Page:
Lockheed Martin Robotics Seminar: Sangbae Kim, "MIT Cheetah"
Friday, December 2, 2016
2121 JM Patterson
For More Information:
301 405 4358
Lockheed Martin Robotics Seminar
MIT Cheetah: new design paradigm shift toward mobile robots
Associate Professor of Mechanical Engineering
Director of the Biomimetic Robotics Laboratory
Massachusetts Institute of Technology
Recent technological advances in legged robots are opening up a new era of mobile robotics. In particular, legged robots have a great potential to help disaster situations or elderly care services. Whereas manufacturing robots are designed for maximum stiffness, allowing for accurate and rapid position tracking without contact, mobile robots have a different set of hardware/software design requirements including dynamic physical interactions with environments. Events such as the Fukushima power plant explosion highlight the need for robots that can traverse various terrains and perform dynamic physical tasks in unpredictable environments, where robots need to possess compliance that allows for impact mitigation as well as high force capability. The talk will discuss the new mobile robot design paradigm focusing on the actuator characteristics and the impulse planning algorithms. As a successful embodiment of such paradigm, the talk will introduce the constituent technologies of the MIT Cheetah. Currently, the MIT Cheetah is capable of running up to 13mph with an efficiency rivaling animals and capable of jumping over an 18-inch-high obstacle autonomously.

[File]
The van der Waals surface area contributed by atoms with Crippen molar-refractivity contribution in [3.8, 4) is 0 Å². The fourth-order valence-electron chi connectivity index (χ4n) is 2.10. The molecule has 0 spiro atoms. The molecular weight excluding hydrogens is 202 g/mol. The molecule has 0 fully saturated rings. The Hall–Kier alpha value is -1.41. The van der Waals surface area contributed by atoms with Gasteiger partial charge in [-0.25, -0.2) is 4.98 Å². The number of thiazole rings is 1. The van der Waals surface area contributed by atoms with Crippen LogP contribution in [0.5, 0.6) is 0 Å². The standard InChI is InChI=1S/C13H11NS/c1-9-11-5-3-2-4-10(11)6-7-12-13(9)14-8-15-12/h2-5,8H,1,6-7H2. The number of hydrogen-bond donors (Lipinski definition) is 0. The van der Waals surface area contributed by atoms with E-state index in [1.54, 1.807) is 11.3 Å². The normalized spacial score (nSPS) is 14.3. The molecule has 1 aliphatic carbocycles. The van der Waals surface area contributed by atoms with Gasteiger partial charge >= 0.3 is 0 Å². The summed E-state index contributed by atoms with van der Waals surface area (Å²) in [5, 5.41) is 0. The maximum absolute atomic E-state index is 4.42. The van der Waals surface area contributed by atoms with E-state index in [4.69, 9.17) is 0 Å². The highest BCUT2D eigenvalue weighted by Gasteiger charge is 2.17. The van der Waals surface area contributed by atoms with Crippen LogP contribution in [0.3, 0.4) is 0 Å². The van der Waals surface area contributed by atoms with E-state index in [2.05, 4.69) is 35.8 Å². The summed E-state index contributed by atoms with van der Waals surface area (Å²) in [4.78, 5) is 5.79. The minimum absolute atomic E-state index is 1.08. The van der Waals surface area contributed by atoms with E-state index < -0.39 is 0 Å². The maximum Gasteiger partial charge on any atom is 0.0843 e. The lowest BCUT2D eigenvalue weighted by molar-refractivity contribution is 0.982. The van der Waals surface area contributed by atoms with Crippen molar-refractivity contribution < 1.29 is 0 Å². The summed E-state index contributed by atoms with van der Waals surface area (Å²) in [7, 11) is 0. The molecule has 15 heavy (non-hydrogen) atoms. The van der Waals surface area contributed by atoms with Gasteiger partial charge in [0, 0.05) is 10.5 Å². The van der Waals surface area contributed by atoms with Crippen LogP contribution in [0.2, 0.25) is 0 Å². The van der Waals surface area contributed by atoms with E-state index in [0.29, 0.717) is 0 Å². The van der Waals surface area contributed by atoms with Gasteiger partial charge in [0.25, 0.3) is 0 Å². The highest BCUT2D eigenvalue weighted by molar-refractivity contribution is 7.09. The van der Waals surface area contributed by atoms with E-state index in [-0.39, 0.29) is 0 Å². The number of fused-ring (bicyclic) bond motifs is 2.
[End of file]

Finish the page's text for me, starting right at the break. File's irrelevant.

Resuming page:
Prof. Sangbae Kim, is the director of the Biomimetic Robotics Laboratory and an Associate Professor of Mechanical Engineering at MIT. His research focuses on the bio-inspired robotic platform design by extracting principles from complex biological systems. Kim's achievements on bio-inspired robot development include the world's first directional adhesive inspired from gecko lizards, and a climbing robot, Stickybot, that utilizes the directional adhesives to climb smooth surfaces featured in TIME's best inventions in 2006. The MIT Cheetah achieves stable outdoor running at an efficiency of animals, employing biomechanical principles from studies of best runners in nature. This achievement was covered by more than 200 articles. He is a recipient of King-Sun Fu Memorial Best Transactions on Robotics Paper Award (2008), DARPA YFA(2013), and NSF CAREER (2014) award.
This Event is For: Graduate • Undergraduate • Faculty • Post-Docs • Alumni